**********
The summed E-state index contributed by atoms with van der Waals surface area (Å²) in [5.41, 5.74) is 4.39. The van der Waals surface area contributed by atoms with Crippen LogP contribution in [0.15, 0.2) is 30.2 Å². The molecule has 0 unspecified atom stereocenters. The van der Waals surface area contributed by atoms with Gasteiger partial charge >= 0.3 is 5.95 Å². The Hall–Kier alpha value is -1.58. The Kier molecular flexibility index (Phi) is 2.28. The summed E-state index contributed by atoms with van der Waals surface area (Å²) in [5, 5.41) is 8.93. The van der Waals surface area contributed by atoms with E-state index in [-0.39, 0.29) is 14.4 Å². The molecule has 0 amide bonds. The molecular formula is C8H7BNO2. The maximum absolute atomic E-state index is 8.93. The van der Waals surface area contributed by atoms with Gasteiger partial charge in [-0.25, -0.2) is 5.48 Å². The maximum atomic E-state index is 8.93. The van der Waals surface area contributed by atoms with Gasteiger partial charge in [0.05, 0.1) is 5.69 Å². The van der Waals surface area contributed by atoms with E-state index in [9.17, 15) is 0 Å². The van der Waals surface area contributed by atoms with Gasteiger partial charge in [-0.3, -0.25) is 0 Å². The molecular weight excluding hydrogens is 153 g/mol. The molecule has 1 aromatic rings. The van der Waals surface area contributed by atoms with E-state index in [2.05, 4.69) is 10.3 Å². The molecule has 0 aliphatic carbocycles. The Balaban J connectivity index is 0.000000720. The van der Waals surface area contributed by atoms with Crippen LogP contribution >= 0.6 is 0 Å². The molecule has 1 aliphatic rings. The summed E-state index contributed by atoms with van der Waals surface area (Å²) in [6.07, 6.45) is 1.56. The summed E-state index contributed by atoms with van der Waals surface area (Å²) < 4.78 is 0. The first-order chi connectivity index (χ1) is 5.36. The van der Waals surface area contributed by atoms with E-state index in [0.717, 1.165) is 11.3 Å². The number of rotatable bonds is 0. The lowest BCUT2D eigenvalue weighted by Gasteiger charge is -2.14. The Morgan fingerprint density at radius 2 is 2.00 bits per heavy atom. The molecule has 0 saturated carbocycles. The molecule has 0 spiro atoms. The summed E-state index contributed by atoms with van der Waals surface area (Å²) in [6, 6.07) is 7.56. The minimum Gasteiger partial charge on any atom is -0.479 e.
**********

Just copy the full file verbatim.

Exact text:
The summed E-state index contributed by atoms with van der Waals surface area (Å²) in [5.41, 5.74) is 4.39. The van der Waals surface area contributed by atoms with Crippen LogP contribution in [0.15, 0.2) is 30.2 Å². The molecule has 0 unspecified atom stereocenters. The van der Waals surface area contributed by atoms with Gasteiger partial charge >= 0.3 is 5.95 Å². The Hall–Kier alpha value is -1.58. The Kier molecular flexibility index (Phi) is 2.28. The summed E-state index contributed by atoms with van der Waals surface area (Å²) in [5, 5.41) is 8.93. The van der Waals surface area contributed by atoms with E-state index in [-0.39, 0.29) is 14.4 Å². The molecule has 0 amide bonds. The molecular formula is C8H7BNO2. The maximum absolute atomic E-state index is 8.93. The van der Waals surface area contributed by atoms with Gasteiger partial charge in [-0.25, -0.2) is 5.48 Å². The maximum atomic E-state index is 8.93. The van der Waals surface area contributed by atoms with Gasteiger partial charge in [0.05, 0.1) is 5.69 Å². The van der Waals surface area contributed by atoms with E-state index in [9.17, 15) is 0 Å². The van der Waals surface area contributed by atoms with Gasteiger partial charge in [-0.3, -0.25) is 0 Å². The molecular weight excluding hydrogens is 153 g/mol. The molecule has 1 aromatic rings. The van der Waals surface area contributed by atoms with E-state index in [2.05, 4.69) is 10.3 Å². The molecule has 0 aliphatic carbocycles. The Balaban J connectivity index is 0.000000720. The van der Waals surface area contributed by atoms with Crippen LogP contribution >= 0.6 is 0 Å². The molecule has 1 aliphatic rings. The summed E-state index contributed by atoms with van der Waals surface area (Å²) in [6.07, 6.45) is 1.56. The summed E-state index contributed by atoms with van der Waals surface area (Å²) < 4.78 is 0. The first-order chi connectivity index (χ1) is 5.36. The van der Waals surface area contributed by atoms with E-state index in [0.717, 1.165) is 11.3 Å². The number of rotatable bonds is 0. The lowest BCUT2D eigenvalue weighted by Gasteiger charge is -2.14. The Morgan fingerprint density at radius 2 is 2.00 bits per heavy atom. The molecule has 0 saturated carbocycles. The molecule has 0 spiro atoms. The summed E-state index contributed by atoms with van der Waals surface area (Å²) in [6, 6.07) is 7.56. The minimum Gasteiger partial charge on any atom is -0.479 e.